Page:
So workers, organised and unorganised, engaged in battles that were often bloody in order to defend wages and conditions. The massive strike wave of 1912 continued into 1913 when 13 million days were lost. The wave of militancy continued right up to the outbreak of WW1. During this period, back in Llanelli even school children went on strike protesting against the caning of a boy and within days pupils in more than 60 towns were on the streets protesting their grievances, with one boy telling a reporter from the Daily Mirror "our fathers strike - why shouldn't we?"
The relatively peaceful strike waves between 1887 and 1893 had been replaced by a greater willingness to fight by workers. The mass strikes that led up to WW1 saw attacks on installations on the docks and railways, the widespread destruction of machinery and bloody clashes with scabs, employers, the military and the police with at a minimum 5 workers killed and hundreds injured as well as strike leaders among the rank and file being sacked.
The end result of all of this was the massive rise in trade union membership to more than 8 million in the years following the end of WW1 when in 1919 the battle to defend terms and conditions was recommenced and 35 million days were lost through strikes.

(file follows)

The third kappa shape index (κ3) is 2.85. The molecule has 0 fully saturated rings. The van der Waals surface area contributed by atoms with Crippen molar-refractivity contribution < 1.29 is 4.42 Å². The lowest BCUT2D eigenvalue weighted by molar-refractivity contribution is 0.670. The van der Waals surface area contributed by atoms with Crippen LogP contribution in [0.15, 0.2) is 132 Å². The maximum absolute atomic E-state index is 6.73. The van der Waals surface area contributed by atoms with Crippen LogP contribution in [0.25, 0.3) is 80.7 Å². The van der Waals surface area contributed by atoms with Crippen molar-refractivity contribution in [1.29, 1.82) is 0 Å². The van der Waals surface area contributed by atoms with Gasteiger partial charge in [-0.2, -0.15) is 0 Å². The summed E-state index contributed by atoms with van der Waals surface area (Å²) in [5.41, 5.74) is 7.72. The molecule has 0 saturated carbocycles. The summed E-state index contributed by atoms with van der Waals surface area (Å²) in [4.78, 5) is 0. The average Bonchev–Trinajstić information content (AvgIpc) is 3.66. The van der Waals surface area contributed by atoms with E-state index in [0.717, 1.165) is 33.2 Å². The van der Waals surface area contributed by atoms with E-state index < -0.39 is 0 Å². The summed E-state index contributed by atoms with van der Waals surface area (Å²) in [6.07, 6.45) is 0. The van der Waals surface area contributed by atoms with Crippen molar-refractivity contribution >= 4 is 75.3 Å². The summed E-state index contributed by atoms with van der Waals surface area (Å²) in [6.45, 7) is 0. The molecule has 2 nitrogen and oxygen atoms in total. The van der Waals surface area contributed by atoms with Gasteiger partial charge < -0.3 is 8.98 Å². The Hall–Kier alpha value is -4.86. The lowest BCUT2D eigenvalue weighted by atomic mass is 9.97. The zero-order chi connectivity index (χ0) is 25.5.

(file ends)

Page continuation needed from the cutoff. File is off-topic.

Lessons for Today
History often rhymes but does not repeat itself. A hundred years ago British capitalism was coming to terms with the decline in its international competiveness by attacking the wages, terms and conditions of workers, as well as raising the rate of exploitation of labour. Today, workers are under attack as a decrepit capitalist system seeks to make workers pay for a crisis that they did not cause. Then, as now, finance capital is seeking to maintain its dominant role nationally and internationally.
Workers throughout 2011 have responded magnificently to these attacks with demonstration and strikes on March 26th, June 30th and November 30th. We have witnessed a growth in trade union membership as previously unorganised workers have joined in the strikes and become trade union members. This has been particularly true of younger workers.
Then as now we have also witnessed the blatant propaganda of the press and the TV as it has sought to make us accept the myth that we are all in this together so that we all need to make sacrifices to save the system. The BBC has become in reality the mouthpiece of the political representatives of capitalism, the Tory Party.
Many leaders of trade unions have reluctantly responded to the demands of their members and have organised strikes and demonstrations to protest against government plans to cut the public finance deficit at our expense.
But as long as capitalism remains we will always be under attack as those who own and control the system make us save it for them. We must therefore put an end to capitalism and fight for a socialist solution to the crisis. That begins by taking the banking and finance sector, as well as the large monopolies, into public ownership under democratic control.
If we are to avoid the defeats and bloodshed of a hundred years ago, we must fight politically for an end to capitalism.